Re: [tuning] NEW: Actual barbershop quartet recording in STRICT extended JI.
- Wow, Aaron! This sounds amazingly excellent. When I have some time
I'll definately be checking out your score.
Also, to be honest, I think the aliasing sounds kind of cool. I can
see this being a useful musical effect.
On 2/28/06, Aaron Wolf <backfromthesilo@...> wrote:
> Hi everyone. I was around a lot a couple years ago. I had a long
> thread asserting that barbershop harmony could exist in a pure
> extended JI with no tempering. I have since learned a lot, played a
> lot of tempered music in a band setting, and am back to barbershop
> While I do renounce my JI extremist fundamentalism, I stand by my
> statements about the flexibility and musical practicality of strict
> extended JI. The difference is I now appreciate and respect all
> tunings for what they are and do not care to insist that strict JI
> is "the way." But is certainly is A way.
> Announcing a recording I wish to share with the list. Visit this
> There I have posted a number of recordings designed to help my
> barbershop chorus learn a song "Bye Bye Blues." After getting a
> recording of an unrehearsed quartet attempting the song, I used
> modern pitch adjusting software and a lot of work analyzing the score
> considering every tuning issue, this is the result. Every single
> note is STRICT extended JI accurate to 1 cent, except for minor,
> intentionally left-in slides and extremely subtle vibrato (meaning I
> nearly squashed any recorded vibrato).
> This is very listeneable. But do keep in mind this is designed as an
> educational recording. I think that a quartet that learned from this
> as strictly as humanly possible, that then added more dynamics and
> rehearsed better vocal technique and expressiveness would then be
> wonderful and truly appropriate for mass consumption. This recording
> is not that.
> These recordings show that in this style with a good arrangement,
> there is NO concern for the sliminess of comma shift and drift. The
> melody line (Lead) even has a couple spots of exact note to note
> comma shift, but it is musically functional and expressive and
> subtle - almost beautiful and better than straight.
> The basic idea was to stick with prime7-limit extended JI. I had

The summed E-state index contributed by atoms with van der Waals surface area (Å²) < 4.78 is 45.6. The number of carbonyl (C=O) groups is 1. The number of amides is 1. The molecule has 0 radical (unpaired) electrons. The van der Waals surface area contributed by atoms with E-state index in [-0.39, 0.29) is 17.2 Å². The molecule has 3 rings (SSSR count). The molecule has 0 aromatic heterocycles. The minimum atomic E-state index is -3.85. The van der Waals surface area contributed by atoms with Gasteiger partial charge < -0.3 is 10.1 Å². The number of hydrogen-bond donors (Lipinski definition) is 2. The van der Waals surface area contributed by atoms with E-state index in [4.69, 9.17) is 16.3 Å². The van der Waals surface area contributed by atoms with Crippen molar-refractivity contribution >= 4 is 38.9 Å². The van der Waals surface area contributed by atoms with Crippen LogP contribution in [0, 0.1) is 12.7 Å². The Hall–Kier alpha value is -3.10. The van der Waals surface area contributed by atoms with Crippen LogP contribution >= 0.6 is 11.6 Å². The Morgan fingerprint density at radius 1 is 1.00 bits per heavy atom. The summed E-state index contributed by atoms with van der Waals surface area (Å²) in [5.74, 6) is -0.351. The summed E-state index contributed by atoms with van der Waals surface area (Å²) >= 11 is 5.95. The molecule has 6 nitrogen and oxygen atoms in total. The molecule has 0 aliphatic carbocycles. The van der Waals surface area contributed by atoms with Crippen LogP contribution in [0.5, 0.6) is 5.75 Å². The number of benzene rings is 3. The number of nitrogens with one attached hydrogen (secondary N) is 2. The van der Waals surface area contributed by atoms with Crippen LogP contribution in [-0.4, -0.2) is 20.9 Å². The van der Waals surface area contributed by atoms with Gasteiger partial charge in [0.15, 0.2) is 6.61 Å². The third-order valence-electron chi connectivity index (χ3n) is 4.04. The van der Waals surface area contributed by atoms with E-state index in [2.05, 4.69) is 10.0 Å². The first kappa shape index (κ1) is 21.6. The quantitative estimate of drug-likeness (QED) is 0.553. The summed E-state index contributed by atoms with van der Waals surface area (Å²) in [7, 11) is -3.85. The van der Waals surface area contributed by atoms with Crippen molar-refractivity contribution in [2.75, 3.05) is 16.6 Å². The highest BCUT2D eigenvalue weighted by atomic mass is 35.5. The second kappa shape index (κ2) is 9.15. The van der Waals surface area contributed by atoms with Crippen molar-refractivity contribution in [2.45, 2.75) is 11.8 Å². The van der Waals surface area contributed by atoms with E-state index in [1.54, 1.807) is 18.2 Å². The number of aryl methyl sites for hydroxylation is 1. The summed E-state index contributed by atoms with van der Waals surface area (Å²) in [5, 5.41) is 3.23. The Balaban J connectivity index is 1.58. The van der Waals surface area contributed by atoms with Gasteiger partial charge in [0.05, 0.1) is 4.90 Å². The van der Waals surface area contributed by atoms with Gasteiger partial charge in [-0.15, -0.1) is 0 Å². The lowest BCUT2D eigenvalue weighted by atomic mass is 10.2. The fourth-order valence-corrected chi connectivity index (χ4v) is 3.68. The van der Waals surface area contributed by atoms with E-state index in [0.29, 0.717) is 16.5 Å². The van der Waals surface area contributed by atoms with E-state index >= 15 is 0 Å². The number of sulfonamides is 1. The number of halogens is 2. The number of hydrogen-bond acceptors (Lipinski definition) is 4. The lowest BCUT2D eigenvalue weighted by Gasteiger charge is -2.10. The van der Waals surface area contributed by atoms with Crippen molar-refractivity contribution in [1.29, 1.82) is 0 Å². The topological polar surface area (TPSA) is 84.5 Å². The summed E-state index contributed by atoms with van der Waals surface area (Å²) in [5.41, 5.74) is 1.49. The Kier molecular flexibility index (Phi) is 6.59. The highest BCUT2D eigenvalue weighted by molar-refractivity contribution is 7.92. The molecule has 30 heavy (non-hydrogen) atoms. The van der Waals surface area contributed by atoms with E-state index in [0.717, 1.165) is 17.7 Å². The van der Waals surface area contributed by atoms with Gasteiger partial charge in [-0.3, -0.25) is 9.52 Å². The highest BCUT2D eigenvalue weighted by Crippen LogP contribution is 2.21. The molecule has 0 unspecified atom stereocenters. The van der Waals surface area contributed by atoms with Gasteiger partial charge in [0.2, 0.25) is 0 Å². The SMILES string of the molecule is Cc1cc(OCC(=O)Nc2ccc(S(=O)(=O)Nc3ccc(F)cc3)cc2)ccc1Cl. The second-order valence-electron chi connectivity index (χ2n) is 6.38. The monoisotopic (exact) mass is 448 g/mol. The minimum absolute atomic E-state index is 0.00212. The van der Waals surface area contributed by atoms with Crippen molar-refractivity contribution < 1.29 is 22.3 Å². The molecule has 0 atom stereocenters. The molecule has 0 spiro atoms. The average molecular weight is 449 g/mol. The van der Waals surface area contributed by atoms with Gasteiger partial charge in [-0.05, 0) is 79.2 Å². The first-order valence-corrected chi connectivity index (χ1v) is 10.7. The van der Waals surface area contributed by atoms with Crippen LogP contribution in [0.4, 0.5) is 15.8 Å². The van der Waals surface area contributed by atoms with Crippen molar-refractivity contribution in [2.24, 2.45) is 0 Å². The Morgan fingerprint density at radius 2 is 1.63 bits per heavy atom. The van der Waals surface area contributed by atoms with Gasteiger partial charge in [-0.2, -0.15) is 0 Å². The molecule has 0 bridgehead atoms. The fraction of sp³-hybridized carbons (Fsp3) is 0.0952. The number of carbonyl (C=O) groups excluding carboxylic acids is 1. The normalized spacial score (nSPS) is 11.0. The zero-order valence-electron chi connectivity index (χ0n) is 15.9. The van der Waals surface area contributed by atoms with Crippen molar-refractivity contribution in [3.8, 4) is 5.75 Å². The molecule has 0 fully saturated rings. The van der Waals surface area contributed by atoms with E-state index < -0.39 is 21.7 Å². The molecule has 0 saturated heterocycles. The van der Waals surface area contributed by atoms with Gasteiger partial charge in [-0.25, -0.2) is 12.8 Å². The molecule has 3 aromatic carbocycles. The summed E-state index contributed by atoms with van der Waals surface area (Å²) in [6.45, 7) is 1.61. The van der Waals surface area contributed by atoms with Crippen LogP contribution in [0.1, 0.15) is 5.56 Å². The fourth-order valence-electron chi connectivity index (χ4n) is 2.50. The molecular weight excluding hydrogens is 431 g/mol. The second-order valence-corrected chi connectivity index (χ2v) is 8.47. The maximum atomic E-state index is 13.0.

> these priorities: when one part had a held or repeated note, but the
> overall harmony changed, I kept the one note the same and had the
> other parts tune to that. Whenever shifting away from tonic into a
> circle-of-fifths progression, I had the root shift to sharper
> pythagorean notes and everything tune accordingly.
> There were some tough decisions. I feel very good about all the end
> results. I used a septimal minor seventh chord with 7:4 and 7:6
> harmonies instead of a 5-limit m7 chord, because that fit better with
> the surrounding notes and harmonies, for example.
> Sometime, I could post more details, or if there are any questions,
> let me know. The notes that I posted list some of the spots. The
> score is also available to download and look at, unfortunately not my
> copy that has my analysis on it.
> I feel that this is proof that all that is needed to avoid
> the "sliminess" and weirdness of comma shift is appropriate and clear
> harmonic intent, just enough glide between pitches, and a good
> arrangement like this that puts the most distant harmonics in the
> harmony voices, keeping the bass and melody relatively consistent,
> and in this case focusing on pythagorean root motion, with almost
> entirely 9-limit harmonies.
> When I have more time, I'd love to share specifics about the chords
> used. For now, let me know what you think. Thanks everyone for the
> help in the past that got me where I'm at such that I could make this
> In Harmony,
> Aaron Wolf, director, Bachelors Of Harmony barbershop chorus
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> Aaron,Thanks so much for the kind words Yahya. Unfortunately, the DtS stuff was edited (not
> Awesome!!! :-)
> Also listened to a couple more DTs tracks - Borrowed Time and
> Breakthrough. Based on these three, you don't need me to wish
> you luck - you've got what it takes to make good (and probably
> commercial) music. I was wondering how you all got so _tight_.
> But I read that Drew, Jay and Phil have been together for four
> years as Amadeus before forming Dts in 2003, so that accounts
> for a lot of it.
> Checked out your page -
> - so you're the good looking one? ;-)
> BTW, nice quote!:
> "Information is not knowledge, knowledge is not wisdom,
> wisdom is not truth, truth is not beauty, beauty is not love,
> love is not music. Music is the best." Frank Zappa
> I wasn't here last time you were around. But welcome back!
> I'm looking forward to hearing MUCH more of your music.
the live stuff, though mind you), so we weren't actually THAT perfect in the studio. I have
dreams of having a band like this that can work in microtonal elements but keep the
accessibility that we had. DtS is no longer, and we are going our separate ways. While
there was conflict, we are on good terms. We all have different priorities. Drew, the
keyboard player is the driving force behind being commercial, and I'm glad to have learned
what I did from that focus, but it isn't my priority (although I do care to be accessible). I'm
working on developing new microtonal music, and I've got some LONG term projects that I
think everyone here will find exciting, but there unfortunately won't be any results for
quite some time. In the mean time, I hope to create more barbershop part tapes and on,
on, well, lots of ideas anyway. Thanks for the encouragement.